Your Wi-Fi is awful – here's how to fix it
Your wireless connection is terrible, but you already knew that, right? That's why you're reading this article, after all! Still, there are several things that you can do and are guaranteed to fix most problems. Let's discuss them, shall we?
Everything begins with your router. If you've got an old piece of hardware, stop what you're doing right now and go buy a new one. Here's a list with some of the best routers that you can purchase without breaking the bank.
Your router is the most important piece of hardware, because it receives signal from your Internet service provider, and then converts it to radio waves that are supposed to propagate in the entire house. New Wi-Fi standards are implemented every few years, and each one of them brings significant speed improvements. According to George Hardesty, CEO of Data Alliance, the newest 802.11ac standard utilizes a 256-QAM modulation system that can boost spectral efficiency by 400% in comparison with the previous 802.11n standard. So, go and get an 802.11ac router if you've got an older model; by doing this, many of your signal-related problems will be fixed for good.
While we are here, ensure that your shiny new router is always kept updated. Its manufacturer will certainly release frequent patches that boost speed and keep it secure, so be sure to install them all. Modern routers can often be controlled using a dedicated mobile app, and this turns the complex device update process into an easy one.
Be sure to set up your new router properly. Many hardware vendors want to keep the setup routine as simple as possible, but they only manage to do that by diminishing security levels. You should always choose the harder way, customizing as many aspects as possible. Don't accept the default user name and password that are suggested for your router, for example; generate your complex, unique user and pass using a pen and a piece of paper.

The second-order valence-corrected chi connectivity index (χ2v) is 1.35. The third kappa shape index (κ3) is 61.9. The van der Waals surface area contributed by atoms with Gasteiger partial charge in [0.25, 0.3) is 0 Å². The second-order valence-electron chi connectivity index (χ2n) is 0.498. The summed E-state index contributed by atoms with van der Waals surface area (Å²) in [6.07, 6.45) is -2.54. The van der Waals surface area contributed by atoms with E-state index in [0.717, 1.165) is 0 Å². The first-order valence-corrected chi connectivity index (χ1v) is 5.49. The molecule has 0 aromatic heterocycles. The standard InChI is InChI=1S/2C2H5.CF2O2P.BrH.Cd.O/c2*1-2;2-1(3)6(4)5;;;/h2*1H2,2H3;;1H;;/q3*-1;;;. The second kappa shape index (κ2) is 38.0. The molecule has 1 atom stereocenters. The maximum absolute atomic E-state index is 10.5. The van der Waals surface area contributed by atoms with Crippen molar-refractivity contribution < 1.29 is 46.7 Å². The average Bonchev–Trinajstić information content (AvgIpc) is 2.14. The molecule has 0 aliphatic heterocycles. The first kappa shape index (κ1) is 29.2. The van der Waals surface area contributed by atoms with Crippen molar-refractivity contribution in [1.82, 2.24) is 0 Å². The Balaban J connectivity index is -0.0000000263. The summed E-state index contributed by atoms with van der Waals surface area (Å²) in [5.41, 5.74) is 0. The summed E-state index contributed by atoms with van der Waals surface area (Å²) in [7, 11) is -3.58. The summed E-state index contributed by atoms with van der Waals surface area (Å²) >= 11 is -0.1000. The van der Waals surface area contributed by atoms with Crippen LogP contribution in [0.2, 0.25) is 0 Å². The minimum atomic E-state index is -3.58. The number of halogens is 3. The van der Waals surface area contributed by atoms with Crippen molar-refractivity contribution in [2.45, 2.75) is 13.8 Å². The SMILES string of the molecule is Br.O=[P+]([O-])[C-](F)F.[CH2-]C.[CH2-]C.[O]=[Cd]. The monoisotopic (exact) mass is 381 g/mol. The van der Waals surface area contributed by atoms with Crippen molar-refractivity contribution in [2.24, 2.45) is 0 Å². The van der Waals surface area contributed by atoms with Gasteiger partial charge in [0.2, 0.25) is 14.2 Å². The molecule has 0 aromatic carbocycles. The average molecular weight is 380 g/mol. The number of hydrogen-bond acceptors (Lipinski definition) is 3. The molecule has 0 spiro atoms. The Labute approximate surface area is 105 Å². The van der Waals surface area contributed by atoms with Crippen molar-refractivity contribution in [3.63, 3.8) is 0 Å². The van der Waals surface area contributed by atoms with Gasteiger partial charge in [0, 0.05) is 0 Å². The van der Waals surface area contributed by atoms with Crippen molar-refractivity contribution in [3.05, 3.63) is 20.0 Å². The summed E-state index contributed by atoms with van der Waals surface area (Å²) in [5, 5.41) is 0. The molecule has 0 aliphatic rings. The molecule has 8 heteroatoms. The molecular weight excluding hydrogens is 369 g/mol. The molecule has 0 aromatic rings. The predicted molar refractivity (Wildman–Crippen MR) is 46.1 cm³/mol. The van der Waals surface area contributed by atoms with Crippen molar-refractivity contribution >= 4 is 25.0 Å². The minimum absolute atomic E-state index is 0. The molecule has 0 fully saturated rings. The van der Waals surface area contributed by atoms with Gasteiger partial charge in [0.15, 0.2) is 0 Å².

New routers will often provide faster data transfer speeds, because they also support the 5 GHz band. However, in some cases, the old 2.4 GHz band will work much better. As a general rule, devices will benefit from greater wireless speeds if they are close to a router that operates using the 5 GHz band. This is also the preferred solution in case that your Wi-Fi network interferes with other wireless devices; cordless phones and microwave ovens can cause problems, for example. If you prefer to get a longer Wi-Fi range, it is wise to switch to the 2.4 GHz frequency, though.
Hopefully, your modern router is a dual or three band model, which means that it can broadcast signal on two, and even on three different frequency bands at the same time. So, you could have devices that are far away from the router operate using the 2.4 GHz band, and then use the other one or two 5 GHz transmitters to connect to nearby devices, and thus get the best of both worlds.
Router antennas are essential as well. If you've seen huge MU-MIMO stickers on most routers, they were placed there for a good reason. With Multi User, Multiple Input, Multiple Output routers, Wi-Fi transmission can be optimized for several devices that need a strong wireless signal at the same time.
As you can see, having a great router will significantly increase your chances of getting a strong Wi-Fi signal throughout the entire house. However, multilevel houses may be too big for regular routers. In this case, you can fix the problem by installing an access point, or by making use of a mesh network.
An access point (AP), which is also known as a wireless repeater, is a device that receives a weak Wi-Fi signal, amplifies it, and then transmits it to the devices that need a better signal. A mesh network is more expensive, because it consists of a pack of routers that work together, ensuring that you get a strong wireless signal in the entire home. Once that you've got a mesh base in place, you can simply purchase as many additional 'nodes' as needed, taking into account the fact that each one of them will cover about 1,000 square feet of radio space.
So yeah, your Wi-Fi is awful indeed. Still, if you purchase the proper hardware equipment, you can fix most of these terrible issues.